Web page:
A Synoptic history of classical rhetoric
Hermagoras Press, Nov 1, 1995 - Language Arts & Disciplines - 316 pages
The purpose of history is to help people understand the present by providing a sense of continuity to their lives. The history of western civilization begins in Ancient Greece. So much of what we observe around us -- art, architecture, poetry, drama, and political systems -- is derived from the Greeks. Even religious beliefs and beliefs about the solar system emanate from the writings of Greek and Roman philosophers. Writing itself is a phenomenon of Greek civilization. Students seeking to understand the social impact of technologies such as writing, print, and television, must begin their study with figures such as Socrates, who was one of the first to be concerned with the changes in social interaction and consciousness wrought by the emergence of writing on portable material. For students of language, an awareness of the classical world is particularly important. The study of human discourse is an entirely western phenomenon. As far as one can judge from surviving evidence, the Greeks were the only people of the ancient world who endeavored to analyze the ways in which human beings communicate with each other. Greece is, therefore, the birthplace of the art of discourse, which includes not only rhetoric, but also logic and grammar. Although many other ancient civilizations produced literature, only the Greeks produced analytic, expository treatises that attempted to discover the actual bases of human communication. Written treatises and school "systems" which allowed rhetorical discoveries to be transmitted to others enabled the Greeks and later the Romans to amass a considerable body of precepts to guide speakers and writers. This body of precepts forms the basis for the study of "rhetoric" -- the art of human discourse. This book provides a clear understanding of the classical roots of rhetoric. While no single volume can account for every idea developed by the ancients on the art of rhetoric, this book seeks to present the concepts that will most effectively provide today's student with a basis for understanding human communication. The text contains essays about the period, original treatises by ancient writers with modern analyses that elaborate on their rhetorical precepts, and representative speeches given by celebrated orators of the ancient world. In addition, a bibliography of readings is presented for those who want to study this period more deeply.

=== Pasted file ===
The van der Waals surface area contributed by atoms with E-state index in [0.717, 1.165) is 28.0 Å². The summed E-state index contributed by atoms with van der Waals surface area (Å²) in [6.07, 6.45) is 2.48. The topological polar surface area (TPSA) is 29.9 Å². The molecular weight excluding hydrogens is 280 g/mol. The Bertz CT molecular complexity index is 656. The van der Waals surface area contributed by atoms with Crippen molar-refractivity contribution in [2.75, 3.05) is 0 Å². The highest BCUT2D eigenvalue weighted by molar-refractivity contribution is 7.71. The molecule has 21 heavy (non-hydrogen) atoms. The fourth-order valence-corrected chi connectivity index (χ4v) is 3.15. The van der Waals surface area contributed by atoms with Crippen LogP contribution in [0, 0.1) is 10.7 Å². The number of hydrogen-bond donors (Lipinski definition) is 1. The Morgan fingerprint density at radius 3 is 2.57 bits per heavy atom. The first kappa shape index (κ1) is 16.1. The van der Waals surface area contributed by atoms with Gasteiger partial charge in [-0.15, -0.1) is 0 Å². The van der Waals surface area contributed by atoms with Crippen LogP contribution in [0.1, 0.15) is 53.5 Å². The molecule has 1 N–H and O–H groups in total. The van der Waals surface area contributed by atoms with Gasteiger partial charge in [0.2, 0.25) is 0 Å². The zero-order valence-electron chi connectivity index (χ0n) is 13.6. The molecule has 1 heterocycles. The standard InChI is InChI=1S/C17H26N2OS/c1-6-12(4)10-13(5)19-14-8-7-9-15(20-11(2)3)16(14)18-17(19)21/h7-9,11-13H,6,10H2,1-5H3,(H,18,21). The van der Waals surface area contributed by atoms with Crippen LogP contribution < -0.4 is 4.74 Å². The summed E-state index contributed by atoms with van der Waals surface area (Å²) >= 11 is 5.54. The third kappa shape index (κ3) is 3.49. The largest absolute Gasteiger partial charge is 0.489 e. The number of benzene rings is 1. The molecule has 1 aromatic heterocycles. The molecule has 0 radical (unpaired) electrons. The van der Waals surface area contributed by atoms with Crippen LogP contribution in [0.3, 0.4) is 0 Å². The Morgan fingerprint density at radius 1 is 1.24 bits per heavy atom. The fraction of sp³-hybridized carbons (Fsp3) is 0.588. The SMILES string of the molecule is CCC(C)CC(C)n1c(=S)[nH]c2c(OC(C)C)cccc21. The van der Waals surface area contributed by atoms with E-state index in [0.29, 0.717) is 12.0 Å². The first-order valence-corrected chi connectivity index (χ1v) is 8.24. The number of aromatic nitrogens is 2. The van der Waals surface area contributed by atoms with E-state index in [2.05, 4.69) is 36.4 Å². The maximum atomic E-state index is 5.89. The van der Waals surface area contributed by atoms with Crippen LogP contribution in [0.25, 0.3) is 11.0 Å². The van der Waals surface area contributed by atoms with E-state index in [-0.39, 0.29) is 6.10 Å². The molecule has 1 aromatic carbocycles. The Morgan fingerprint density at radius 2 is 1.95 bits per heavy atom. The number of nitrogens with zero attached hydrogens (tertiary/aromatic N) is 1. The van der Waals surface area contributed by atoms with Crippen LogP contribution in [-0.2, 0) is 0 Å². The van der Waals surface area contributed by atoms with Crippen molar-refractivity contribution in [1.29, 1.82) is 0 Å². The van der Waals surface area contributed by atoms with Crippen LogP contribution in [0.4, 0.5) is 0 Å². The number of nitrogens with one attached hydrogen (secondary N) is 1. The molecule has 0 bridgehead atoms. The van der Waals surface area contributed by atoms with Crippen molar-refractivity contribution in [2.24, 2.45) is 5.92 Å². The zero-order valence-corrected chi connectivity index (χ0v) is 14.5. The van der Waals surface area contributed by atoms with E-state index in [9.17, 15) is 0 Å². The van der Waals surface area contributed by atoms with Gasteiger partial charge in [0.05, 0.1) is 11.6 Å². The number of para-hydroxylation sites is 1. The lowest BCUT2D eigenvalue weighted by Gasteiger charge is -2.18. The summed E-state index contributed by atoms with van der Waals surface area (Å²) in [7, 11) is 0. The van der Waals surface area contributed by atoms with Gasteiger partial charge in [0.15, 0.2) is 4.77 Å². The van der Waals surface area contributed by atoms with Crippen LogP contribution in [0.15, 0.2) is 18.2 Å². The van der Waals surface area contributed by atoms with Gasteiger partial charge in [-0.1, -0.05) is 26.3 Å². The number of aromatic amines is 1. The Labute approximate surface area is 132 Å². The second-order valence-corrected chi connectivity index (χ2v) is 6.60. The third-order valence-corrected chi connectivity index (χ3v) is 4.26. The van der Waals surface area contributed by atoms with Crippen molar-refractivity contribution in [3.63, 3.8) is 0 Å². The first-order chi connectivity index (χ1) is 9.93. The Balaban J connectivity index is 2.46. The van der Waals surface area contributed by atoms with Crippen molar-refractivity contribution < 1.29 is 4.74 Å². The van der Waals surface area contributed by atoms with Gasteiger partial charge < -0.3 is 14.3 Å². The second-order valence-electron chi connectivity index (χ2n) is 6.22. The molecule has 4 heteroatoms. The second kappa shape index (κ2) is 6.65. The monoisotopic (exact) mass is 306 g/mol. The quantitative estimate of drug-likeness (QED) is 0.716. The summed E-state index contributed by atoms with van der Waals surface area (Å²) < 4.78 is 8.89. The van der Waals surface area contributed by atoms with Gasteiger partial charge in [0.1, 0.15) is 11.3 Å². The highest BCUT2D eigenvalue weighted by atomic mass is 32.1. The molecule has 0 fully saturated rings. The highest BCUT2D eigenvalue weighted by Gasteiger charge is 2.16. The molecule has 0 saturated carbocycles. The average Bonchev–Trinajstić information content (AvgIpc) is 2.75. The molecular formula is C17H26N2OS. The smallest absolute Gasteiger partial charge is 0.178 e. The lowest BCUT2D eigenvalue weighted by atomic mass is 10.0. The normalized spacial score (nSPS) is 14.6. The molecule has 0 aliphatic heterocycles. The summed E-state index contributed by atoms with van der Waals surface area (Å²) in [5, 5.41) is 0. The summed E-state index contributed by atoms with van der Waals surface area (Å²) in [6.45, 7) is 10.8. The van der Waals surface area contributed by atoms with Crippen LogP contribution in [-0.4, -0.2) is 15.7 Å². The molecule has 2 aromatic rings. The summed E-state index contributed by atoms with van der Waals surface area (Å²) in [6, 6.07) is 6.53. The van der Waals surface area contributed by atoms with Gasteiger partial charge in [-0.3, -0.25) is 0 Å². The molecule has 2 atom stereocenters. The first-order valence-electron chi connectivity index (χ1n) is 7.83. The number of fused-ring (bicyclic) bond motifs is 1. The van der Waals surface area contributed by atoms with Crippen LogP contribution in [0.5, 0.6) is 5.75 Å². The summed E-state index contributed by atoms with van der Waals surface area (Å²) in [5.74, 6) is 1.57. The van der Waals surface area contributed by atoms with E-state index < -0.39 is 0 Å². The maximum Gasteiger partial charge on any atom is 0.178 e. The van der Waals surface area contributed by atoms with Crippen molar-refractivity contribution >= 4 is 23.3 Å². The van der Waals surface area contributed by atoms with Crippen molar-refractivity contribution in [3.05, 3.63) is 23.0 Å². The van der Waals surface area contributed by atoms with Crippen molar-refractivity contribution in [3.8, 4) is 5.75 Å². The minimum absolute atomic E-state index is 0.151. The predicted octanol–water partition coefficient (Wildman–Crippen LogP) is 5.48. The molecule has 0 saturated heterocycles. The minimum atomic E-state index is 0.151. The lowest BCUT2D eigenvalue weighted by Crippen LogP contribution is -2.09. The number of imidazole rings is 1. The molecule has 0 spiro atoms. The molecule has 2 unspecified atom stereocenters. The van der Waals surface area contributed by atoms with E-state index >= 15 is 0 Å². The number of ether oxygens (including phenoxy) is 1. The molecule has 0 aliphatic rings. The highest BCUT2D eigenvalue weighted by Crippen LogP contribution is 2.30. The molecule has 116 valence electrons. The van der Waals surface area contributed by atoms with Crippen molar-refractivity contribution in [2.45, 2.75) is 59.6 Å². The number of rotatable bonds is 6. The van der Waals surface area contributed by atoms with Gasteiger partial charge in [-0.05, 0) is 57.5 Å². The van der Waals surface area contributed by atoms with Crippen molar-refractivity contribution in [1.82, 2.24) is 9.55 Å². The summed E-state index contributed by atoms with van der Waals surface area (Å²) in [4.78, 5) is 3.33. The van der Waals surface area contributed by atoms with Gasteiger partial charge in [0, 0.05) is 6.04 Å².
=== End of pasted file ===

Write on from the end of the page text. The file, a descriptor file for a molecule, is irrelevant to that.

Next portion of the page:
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The Sophists and Rhetorical Consciousness
Aristotles Rhetorical Theory With a Synopsis of Aristotles Rhetoric
The Codification of Roman Rhetoric With a Synopsis
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accused action Antiphon Antonius appear Archias argue argument Aristotle Aristotle's art of rhetoric Athenian Athens audience auditors believe Caesar Caplan Catiline cause century character Cicero citizens civil considered court Crassus crime danger defense definition deliberative delivery democracy Demosthenes dialogue discourse discussion eloquence emotions enthymemes epideictic ethos example fact figures forensic Gorgias Greek honor ideas Institutio invention Isocrates justice kinds language learned lives Lysias matter means Meletus metaphor moral nature oratory perfect orator Pericles period periodic sentence person persuasion Philip philosophy phronesis Plato pleasure poets political practice praetor praise premises principles probable proofs Protagoras question Quintilian reason refutation Rhetorica ad Herennium rhetorical theory rhetoricians Roman Roman school Rome Second Sophistic Senate sentence Socrates sophists speaker speaking speech statement style taught teaching things thought Tisias topics topoi treatise truth University Press virtue words writing